Specialty Cookie Franchises Chase Growth—and Their Competitors | Franchise News

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Arizona-based Dirty Dough, which makes filled cookies, also centralizes its production to lower costs and maintain consistency.

As hashtags like “#UtahCookieWars” and aesthetically pleasing, post-worthy cookies fill up social media feeds, companies touting their freshly made cookies are franchising and looking to become the next big thing.

Chip Cookies, which boasts about being the original cookie delivery company, launched outside Salt Lake City in 2016, a year before popular chain Crumbl Cookies was founded just 40 minutes away in Lindon, Utah. (One could argue the actual original was Insomnia Cookies, which started in 2003 in a college dorm room, but the brand no longer franchises.)

Chip Cookies traces its origins to co-founder Sarah Wilson’s pregnancy craving. Living in Los Angeles and pregnant with her first child, she found herself with late-night hankerings for fresh-out-the-oven chocolate chip cookies, and she asked her husband, Sean, to get her some. The only problem was a lack of options.


Sarah and Sean Wilson brainstormed the idea for Chip Cookies while she was pregnant with their first child.

“I think after about the tenth time, Sean said, ‘You know, why isn’t there a business that does this, that you can get a warm, fresh cookie delivered to your door?’” Sarah said. It wasn’t until after she had the baby that they decided to give the business idea a serious shot, and they opened their doors in November 2016.

Chip Cookies has 11 stores open and began franchising earlier this year, with an investment range of $200,000 to $400,000. The Wilsons have spent their five years in business building operational support to prepare for the growth they aim to have from franchising, Sarah said. The brand’s loyal following will help, too.

“People know us. When we started, we only sold one cookie on our menu. We had lines around the block because they loved our product,” Sean said.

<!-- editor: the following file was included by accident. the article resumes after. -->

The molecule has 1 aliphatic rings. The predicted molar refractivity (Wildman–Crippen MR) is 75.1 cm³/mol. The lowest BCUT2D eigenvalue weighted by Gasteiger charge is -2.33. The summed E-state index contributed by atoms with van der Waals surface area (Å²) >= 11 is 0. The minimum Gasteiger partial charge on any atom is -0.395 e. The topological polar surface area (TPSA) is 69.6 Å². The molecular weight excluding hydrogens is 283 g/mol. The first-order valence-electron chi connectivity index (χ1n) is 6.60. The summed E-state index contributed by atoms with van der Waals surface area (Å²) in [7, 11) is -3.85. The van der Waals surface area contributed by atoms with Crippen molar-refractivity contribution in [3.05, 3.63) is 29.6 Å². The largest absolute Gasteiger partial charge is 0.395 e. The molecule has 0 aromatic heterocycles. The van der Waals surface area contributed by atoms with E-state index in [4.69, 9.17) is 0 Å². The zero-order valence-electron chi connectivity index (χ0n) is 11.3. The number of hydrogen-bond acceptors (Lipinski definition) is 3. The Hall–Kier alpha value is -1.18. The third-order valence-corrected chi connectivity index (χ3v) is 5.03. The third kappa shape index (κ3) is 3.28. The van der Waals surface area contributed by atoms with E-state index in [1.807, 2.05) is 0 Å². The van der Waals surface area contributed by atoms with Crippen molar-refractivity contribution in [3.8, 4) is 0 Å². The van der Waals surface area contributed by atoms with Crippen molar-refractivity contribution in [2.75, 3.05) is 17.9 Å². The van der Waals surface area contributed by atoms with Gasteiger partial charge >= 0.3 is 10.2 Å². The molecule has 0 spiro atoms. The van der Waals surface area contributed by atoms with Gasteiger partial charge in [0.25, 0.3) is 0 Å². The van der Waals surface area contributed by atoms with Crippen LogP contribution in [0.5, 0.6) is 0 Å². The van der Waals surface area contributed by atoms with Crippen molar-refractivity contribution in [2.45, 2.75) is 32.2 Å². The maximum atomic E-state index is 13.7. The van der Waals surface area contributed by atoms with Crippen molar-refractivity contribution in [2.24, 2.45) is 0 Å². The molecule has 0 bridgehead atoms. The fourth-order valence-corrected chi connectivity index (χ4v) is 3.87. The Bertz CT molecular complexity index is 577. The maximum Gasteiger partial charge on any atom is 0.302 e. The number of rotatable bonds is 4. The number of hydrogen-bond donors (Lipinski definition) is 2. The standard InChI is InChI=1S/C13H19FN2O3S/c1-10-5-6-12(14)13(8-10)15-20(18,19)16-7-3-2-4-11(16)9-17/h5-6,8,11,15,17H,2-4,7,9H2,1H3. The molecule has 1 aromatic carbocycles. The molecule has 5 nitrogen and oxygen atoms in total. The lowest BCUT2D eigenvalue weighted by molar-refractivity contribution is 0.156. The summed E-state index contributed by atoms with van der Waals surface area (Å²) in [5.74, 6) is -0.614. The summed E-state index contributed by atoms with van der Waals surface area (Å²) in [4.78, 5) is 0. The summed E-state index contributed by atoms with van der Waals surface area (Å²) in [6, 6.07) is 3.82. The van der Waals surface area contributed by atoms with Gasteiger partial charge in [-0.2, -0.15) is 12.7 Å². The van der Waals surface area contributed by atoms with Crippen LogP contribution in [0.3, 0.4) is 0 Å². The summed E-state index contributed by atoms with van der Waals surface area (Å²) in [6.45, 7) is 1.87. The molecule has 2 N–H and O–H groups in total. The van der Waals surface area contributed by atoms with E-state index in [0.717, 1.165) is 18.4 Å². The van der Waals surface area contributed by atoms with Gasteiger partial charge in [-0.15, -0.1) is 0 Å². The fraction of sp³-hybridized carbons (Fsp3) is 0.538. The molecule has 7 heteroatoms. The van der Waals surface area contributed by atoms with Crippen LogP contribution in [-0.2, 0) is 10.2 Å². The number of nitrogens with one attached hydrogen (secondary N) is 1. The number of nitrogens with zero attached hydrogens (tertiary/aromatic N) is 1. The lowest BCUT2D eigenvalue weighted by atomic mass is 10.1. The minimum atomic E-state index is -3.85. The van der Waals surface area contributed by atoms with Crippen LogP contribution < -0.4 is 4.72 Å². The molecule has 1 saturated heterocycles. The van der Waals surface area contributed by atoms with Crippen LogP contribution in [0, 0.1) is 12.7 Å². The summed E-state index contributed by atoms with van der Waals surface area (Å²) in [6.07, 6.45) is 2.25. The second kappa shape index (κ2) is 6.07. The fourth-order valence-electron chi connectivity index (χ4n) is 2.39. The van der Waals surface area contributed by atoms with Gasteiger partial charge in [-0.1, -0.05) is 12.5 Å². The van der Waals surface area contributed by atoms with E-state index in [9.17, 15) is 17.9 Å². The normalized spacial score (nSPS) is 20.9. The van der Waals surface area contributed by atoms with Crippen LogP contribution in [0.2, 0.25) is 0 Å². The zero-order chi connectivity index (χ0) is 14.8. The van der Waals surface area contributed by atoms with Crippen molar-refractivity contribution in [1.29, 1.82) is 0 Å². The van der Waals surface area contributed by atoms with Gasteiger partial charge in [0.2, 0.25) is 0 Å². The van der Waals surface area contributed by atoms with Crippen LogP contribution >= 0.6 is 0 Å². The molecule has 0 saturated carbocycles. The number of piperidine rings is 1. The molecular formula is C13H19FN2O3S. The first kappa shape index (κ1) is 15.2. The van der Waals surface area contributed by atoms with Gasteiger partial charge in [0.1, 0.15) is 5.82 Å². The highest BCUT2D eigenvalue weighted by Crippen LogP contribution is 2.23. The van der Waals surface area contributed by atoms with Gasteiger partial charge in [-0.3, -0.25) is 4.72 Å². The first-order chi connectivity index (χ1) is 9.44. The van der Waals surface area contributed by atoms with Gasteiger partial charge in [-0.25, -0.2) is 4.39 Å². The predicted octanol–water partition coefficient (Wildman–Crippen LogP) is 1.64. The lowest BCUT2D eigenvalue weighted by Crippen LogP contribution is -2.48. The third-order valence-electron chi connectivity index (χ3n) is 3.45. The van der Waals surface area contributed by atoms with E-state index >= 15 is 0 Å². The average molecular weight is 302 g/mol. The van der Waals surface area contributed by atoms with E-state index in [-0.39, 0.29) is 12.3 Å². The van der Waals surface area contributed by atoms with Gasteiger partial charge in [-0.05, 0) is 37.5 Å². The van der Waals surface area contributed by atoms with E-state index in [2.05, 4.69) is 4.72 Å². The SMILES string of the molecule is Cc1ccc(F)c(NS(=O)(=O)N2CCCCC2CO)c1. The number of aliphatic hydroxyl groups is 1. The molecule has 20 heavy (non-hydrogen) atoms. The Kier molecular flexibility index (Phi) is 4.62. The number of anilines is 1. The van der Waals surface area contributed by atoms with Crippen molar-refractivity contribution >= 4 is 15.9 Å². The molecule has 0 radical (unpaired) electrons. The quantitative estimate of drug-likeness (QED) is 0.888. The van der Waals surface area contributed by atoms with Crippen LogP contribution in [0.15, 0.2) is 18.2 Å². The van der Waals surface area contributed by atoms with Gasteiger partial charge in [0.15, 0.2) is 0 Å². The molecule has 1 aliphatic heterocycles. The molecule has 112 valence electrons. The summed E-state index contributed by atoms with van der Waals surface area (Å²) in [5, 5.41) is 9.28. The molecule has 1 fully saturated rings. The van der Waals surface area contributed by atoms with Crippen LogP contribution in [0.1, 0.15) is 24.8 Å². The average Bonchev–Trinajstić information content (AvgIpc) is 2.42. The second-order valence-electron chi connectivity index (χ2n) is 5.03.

Sean loves the classic O.G. Chip (a traditional chocolate chip cookie), but Sarah’s favorite is the Biscoff Chip, baked with Biscoff cookies and a cookie butter filling. The chain offers three standards—O.G., Biscoff and Sugar—plus a rotating weekly flavor.

Cookie Plug is another concept to launch its franchise program this year. The hip-hop themed, California-based brand advertises its cookies as “fat, thicc, and bomb AF.” The brand has 23 corporate locations and another two franchised units, which opened in September.

Founder Erik Martinez has huge growth aspirations, with 10 more stores slated to open this year and agreements signed for several dozen. The first two franchise locations opened “seamlessly,” Martinez said. The average unit volume at its corporate-owned locations hovers around $700,000.

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Cookie Plus, a hip-hop themed, California-based brand, advertises its cookies as “fat, thicc, and bomb AF.”

Martinez wanted his business to reflect who he is, and he’s a big fan of hip hop from the ‘80s and ‘90s, hence the theme for the stores. “I’m like, ‘Hey, if we’re gonna do it, we might as well make it cool,’” he said. “Since I’m really into hip hop and rap music, let’s add graffiti. Let’s go that route. So that’s what we did.”